When did you know you wanted to become a designer?
I was born in the UK shortly after my mum and dad arrived from India. My mum couldn’t speak a word of English, but she was the most amazing seamstress. She worked in a production unit that would send garments to Paris. I intently watched and learned from her. As a child I’d spend my summers in India surrounded by beautiful fabrics and intricate embroideries. I was totally smitten by the world of fabric and garment making and began designing and making my own clothes from a young age. There was not really a moment of thinking I would be a designer but was a natural process that is a self-taught one since childhood.
What is your earliest design memory for your brand?
I live near to and often spend time relaxing in Battersea Park in South London. It’s one of the most beautiful parks in London, especially as it changes with the seasons. I remember using the idea of evolving seasons and the different seasonal color palettes for the embroidery inspiration for one of my very first collections which were made up of just three pieces.
Where do you find inspiration?
Practically everywhere. I’m constantly sketching ideas based on inspirations from daily life and travels. Whether it’s the antiques and décor of the Queen’s Room at The Royal Albert Hall, or the colours of Autumn in Battersea Park, inspiration is all around. For example, the batik prints previously seen in the trans-seasonal 20/21 collection are inspired by intricacies of blood vessels, something I studied during my time as a research scientist, my career before fashion entrepreneurship.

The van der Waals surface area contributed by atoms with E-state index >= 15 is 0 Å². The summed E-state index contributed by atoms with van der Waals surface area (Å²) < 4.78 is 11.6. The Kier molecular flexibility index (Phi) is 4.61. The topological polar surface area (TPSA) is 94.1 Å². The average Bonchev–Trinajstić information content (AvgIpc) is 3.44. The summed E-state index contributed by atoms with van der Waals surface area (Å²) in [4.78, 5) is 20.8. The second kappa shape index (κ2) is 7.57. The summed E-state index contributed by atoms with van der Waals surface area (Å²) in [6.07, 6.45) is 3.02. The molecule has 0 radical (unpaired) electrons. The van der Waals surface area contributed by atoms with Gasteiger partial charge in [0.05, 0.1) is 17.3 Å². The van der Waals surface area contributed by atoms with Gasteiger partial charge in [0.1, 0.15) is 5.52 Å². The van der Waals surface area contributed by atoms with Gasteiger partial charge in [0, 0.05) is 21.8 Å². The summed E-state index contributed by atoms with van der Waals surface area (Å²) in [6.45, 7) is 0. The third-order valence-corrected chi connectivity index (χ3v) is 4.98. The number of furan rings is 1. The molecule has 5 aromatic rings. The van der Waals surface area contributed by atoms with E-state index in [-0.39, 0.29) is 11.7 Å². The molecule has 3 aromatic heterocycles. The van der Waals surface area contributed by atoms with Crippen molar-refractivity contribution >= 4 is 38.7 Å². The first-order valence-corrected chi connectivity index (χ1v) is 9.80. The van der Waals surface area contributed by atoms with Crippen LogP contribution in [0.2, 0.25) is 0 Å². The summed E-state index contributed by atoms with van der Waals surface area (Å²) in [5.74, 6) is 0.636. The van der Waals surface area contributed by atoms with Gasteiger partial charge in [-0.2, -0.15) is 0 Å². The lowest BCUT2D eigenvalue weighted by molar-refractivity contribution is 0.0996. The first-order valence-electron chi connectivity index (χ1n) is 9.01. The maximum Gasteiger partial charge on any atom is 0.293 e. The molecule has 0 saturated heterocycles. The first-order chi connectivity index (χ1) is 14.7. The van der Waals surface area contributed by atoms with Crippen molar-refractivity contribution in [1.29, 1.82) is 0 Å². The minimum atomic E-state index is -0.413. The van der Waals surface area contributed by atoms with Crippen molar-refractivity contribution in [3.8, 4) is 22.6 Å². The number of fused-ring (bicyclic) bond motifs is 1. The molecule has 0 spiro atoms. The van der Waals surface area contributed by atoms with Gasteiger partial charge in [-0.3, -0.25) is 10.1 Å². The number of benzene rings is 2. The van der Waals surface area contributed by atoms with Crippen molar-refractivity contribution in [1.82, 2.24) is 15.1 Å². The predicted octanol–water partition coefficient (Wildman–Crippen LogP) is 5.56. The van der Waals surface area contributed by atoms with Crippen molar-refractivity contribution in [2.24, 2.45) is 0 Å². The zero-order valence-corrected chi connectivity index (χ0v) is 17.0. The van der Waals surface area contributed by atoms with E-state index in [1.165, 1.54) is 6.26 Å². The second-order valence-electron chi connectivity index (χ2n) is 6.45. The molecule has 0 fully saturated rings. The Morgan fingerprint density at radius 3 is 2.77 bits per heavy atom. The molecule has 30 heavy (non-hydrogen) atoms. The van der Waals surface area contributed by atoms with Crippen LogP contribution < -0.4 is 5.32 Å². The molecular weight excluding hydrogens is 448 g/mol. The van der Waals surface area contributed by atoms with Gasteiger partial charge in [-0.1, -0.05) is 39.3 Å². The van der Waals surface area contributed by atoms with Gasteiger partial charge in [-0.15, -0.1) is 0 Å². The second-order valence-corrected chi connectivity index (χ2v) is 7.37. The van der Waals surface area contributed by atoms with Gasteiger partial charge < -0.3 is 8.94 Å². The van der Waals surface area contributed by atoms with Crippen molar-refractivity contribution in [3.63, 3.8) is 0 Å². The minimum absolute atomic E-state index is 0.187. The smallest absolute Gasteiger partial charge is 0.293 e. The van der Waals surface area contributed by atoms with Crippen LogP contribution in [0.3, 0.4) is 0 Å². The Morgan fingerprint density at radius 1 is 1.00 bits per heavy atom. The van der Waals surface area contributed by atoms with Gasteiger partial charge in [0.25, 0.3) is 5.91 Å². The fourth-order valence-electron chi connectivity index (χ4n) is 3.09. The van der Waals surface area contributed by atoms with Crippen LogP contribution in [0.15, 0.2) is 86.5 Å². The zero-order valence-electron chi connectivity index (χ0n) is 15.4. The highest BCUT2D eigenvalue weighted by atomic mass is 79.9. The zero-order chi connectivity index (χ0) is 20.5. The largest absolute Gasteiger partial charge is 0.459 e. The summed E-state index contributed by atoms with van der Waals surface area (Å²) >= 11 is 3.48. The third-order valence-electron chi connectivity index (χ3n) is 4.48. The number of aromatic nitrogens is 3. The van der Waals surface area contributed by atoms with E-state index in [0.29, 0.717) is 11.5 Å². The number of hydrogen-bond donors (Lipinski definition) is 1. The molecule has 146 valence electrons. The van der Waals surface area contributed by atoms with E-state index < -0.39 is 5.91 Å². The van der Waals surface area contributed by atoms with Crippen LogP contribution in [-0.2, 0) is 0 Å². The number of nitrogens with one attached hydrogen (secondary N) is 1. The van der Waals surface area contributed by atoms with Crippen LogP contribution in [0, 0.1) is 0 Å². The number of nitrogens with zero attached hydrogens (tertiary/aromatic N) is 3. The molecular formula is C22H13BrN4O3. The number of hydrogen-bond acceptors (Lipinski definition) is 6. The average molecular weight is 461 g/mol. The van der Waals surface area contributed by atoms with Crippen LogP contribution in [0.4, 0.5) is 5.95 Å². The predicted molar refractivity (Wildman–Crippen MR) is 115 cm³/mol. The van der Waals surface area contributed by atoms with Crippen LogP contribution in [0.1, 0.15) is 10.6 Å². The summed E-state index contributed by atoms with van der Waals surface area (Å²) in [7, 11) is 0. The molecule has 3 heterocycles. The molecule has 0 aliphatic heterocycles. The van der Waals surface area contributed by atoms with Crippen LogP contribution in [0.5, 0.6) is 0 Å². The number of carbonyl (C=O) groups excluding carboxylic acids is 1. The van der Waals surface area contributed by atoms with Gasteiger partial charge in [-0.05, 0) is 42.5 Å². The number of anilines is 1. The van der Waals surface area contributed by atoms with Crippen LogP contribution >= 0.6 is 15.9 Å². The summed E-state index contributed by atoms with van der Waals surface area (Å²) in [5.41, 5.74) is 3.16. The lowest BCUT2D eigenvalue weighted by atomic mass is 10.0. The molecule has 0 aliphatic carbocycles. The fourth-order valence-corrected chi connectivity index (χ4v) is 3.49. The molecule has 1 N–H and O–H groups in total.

What is your favorite part about designing?
I love sourcing fabrics and putting color palettes and patterns together. I always sway towards beautiful textures which is why you often see woven fabrics and embroidered pieces in my collections. I’m constantly thinking about my clients and what they would love. They are my inspiration. I love thinking about the garment as a 3D jigsaw puzzle that’s got to work perfectly to form around the female anatomy.
Tell us more about the name VAAI London.
Each letter in VAAI is the initial from the next generation of children within my family. I feel like I’m leaving a legacy to them, one which is ethical and as sustainable as can be, thus progressing in a way that is friendly to the planet and its people.
Also, VAAI in Italian means ‘let’s go’, very much the kind of person I am!
“Our mission at VAAI is to balance contemporary fashion and design whilst maintaining respect for centuries old artisanal craftmanship.”
What was your previous work experience before launching your brand?
I have a PhD in Transplant Immunology. After numerous years in academic research and becoming a mum to two delightful girls, motherhood propelled that need to change my entire focus. I guess creativity is in my DNA! Fashion and the creativity behind fashion allows me to explore what has always been deeply set in my heart since childhood.
My previous experience in the science field has given me a skill set which are transferable to this business. For example, just as I did in science, in fashion I need to network, research, present my work logically and financially budget.
What sets your brand apart from the rest?
Our ethos is to endow quiet confidence in the woman that wear our garments. It’s all about our customer. If she feels great and is comfortable in what she’s wearing, she’s going to achieve whatever her mission may be. It’s all about female empowerment through style!
What brand values are the most important for VAAI?
Our mission at VAAI is to balance contemporary fashion and design whilst maintaining respect for centuries old artisanal craftmanship.
Aside from our ready to wear collections, we provide a bespoke and made to measure service. We believe in old-school practices in the sense of creating a personal individualised and immersive service for our clients.